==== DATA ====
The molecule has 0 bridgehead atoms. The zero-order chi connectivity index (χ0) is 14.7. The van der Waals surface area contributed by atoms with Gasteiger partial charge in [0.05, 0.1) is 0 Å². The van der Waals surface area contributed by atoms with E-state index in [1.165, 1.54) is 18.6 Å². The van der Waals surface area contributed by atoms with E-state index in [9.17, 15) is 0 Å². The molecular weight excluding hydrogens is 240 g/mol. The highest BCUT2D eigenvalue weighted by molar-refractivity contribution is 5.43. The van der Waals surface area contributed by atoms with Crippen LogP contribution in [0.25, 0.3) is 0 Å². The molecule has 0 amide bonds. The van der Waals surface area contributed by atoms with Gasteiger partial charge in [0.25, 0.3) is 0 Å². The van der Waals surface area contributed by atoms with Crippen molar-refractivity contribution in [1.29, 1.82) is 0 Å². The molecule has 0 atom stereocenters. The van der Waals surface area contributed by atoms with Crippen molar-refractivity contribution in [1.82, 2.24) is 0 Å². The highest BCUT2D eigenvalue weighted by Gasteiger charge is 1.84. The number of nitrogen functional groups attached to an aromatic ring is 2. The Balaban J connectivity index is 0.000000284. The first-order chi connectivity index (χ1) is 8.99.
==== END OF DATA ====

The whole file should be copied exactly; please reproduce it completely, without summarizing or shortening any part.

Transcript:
The molecule has 0 bridgehead atoms. The zero-order chi connectivity index (χ0) is 14.7. The van der Waals surface area contributed by atoms with Gasteiger partial charge in [0.05, 0.1) is 0 Å². The van der Waals surface area contributed by atoms with E-state index in [1.165, 1.54) is 18.6 Å². The van der Waals surface area contributed by atoms with E-state index in [9.17, 15) is 0 Å². The molecular weight excluding hydrogens is 240 g/mol. The highest BCUT2D eigenvalue weighted by molar-refractivity contribution is 5.43. The van der Waals surface area contributed by atoms with Crippen LogP contribution in [0.25, 0.3) is 0 Å². The molecule has 0 amide bonds. The van der Waals surface area contributed by atoms with Gasteiger partial charge in [0.25, 0.3) is 0 Å². The van der Waals surface area contributed by atoms with Crippen molar-refractivity contribution in [1.29, 1.82) is 0 Å². The molecule has 0 atom stereocenters. The van der Waals surface area contributed by atoms with Crippen molar-refractivity contribution in [1.82, 2.24) is 0 Å². The highest BCUT2D eigenvalue weighted by Gasteiger charge is 1.84. The number of nitrogen functional groups attached to an aromatic ring is 2. The Balaban J connectivity index is 0.000000284. The first-order chi connectivity index (χ1) is 8.99.